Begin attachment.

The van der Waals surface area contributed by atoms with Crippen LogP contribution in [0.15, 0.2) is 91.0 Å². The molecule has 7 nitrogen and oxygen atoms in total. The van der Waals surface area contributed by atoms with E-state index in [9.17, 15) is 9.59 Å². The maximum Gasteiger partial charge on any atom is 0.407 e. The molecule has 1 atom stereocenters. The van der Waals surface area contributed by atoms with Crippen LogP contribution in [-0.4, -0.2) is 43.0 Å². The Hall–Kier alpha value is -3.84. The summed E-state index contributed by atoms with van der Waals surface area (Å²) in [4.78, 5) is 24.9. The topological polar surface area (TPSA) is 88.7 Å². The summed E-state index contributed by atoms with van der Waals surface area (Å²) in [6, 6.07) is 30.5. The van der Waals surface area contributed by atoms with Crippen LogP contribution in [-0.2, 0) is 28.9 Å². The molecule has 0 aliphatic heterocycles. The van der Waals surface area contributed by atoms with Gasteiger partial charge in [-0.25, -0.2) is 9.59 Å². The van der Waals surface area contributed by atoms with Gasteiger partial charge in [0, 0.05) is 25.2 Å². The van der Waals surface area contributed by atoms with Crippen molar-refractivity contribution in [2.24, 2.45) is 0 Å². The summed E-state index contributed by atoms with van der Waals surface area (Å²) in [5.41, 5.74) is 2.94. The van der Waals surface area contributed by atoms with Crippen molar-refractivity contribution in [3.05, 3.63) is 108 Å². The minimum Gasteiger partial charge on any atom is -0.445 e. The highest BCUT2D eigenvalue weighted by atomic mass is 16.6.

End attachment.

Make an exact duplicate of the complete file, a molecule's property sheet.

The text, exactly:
The van der Waals surface area contributed by atoms with Crippen LogP contribution in [0.15, 0.2) is 91.0 Å². The molecule has 7 nitrogen and oxygen atoms in total. The van der Waals surface area contributed by atoms with E-state index in [9.17, 15) is 9.59 Å². The maximum Gasteiger partial charge on any atom is 0.407 e. The molecule has 1 atom stereocenters. The van der Waals surface area contributed by atoms with Crippen LogP contribution in [-0.4, -0.2) is 43.0 Å². The Hall–Kier alpha value is -3.84. The summed E-state index contributed by atoms with van der Waals surface area (Å²) in [4.78, 5) is 24.9. The topological polar surface area (TPSA) is 88.7 Å². The summed E-state index contributed by atoms with van der Waals surface area (Å²) in [6, 6.07) is 30.5. The van der Waals surface area contributed by atoms with Crippen LogP contribution in [-0.2, 0) is 28.9 Å². The molecule has 0 aliphatic heterocycles. The van der Waals surface area contributed by atoms with Gasteiger partial charge in [-0.25, -0.2) is 9.59 Å². The van der Waals surface area contributed by atoms with Gasteiger partial charge in [0, 0.05) is 25.2 Å². The van der Waals surface area contributed by atoms with Crippen molar-refractivity contribution in [2.24, 2.45) is 0 Å². The summed E-state index contributed by atoms with van der Waals surface area (Å²) in [5.41, 5.74) is 2.94. The van der Waals surface area contributed by atoms with Crippen molar-refractivity contribution in [3.05, 3.63) is 108 Å². The minimum Gasteiger partial charge on any atom is -0.445 e. The highest BCUT2D eigenvalue weighted by atomic mass is 16.6.